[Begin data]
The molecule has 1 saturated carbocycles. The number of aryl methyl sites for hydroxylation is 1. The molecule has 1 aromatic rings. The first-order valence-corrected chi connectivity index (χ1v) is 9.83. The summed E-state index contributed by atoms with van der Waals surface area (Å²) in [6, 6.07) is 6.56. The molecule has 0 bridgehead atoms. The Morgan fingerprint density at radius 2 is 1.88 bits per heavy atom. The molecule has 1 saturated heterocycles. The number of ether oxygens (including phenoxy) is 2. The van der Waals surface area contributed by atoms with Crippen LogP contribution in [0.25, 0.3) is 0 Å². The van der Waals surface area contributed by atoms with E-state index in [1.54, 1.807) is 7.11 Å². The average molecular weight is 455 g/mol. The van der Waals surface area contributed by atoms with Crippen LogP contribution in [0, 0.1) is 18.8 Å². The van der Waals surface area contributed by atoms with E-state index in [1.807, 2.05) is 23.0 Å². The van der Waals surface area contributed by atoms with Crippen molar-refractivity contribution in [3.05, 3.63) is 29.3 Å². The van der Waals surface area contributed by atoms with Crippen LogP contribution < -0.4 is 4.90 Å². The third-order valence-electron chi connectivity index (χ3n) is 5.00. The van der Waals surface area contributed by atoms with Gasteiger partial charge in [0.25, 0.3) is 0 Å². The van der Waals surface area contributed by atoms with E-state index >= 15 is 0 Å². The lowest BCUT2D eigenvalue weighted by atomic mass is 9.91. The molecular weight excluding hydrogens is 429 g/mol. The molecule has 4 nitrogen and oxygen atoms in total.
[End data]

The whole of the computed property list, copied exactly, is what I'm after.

The molecule has 1 saturated carbocycles. The number of aryl methyl sites for hydroxylation is 1. The molecule has 1 aromatic rings. The first-order valence-corrected chi connectivity index (χ1v) is 9.83. The summed E-state index contributed by atoms with van der Waals surface area (Å²) in [6, 6.07) is 6.56. The molecule has 0 bridgehead atoms. The Morgan fingerprint density at radius 2 is 1.88 bits per heavy atom. The molecule has 1 saturated heterocycles. The number of ether oxygens (including phenoxy) is 2. The van der Waals surface area contributed by atoms with Crippen LogP contribution in [0.25, 0.3) is 0 Å². The van der Waals surface area contributed by atoms with E-state index in [1.54, 1.807) is 7.11 Å². The average molecular weight is 455 g/mol. The van der Waals surface area contributed by atoms with Crippen LogP contribution in [0, 0.1) is 18.8 Å². The van der Waals surface area contributed by atoms with E-state index in [1.807, 2.05) is 23.0 Å². The van der Waals surface area contributed by atoms with Crippen molar-refractivity contribution in [3.05, 3.63) is 29.3 Å². The van der Waals surface area contributed by atoms with Crippen LogP contribution < -0.4 is 4.90 Å². The third-order valence-electron chi connectivity index (χ3n) is 5.00. The van der Waals surface area contributed by atoms with Gasteiger partial charge in [0.25, 0.3) is 0 Å². The van der Waals surface area contributed by atoms with E-state index >= 15 is 0 Å². The lowest BCUT2D eigenvalue weighted by atomic mass is 9.91. The molecular weight excluding hydrogens is 429 g/mol. The molecule has 4 nitrogen and oxygen atoms in total.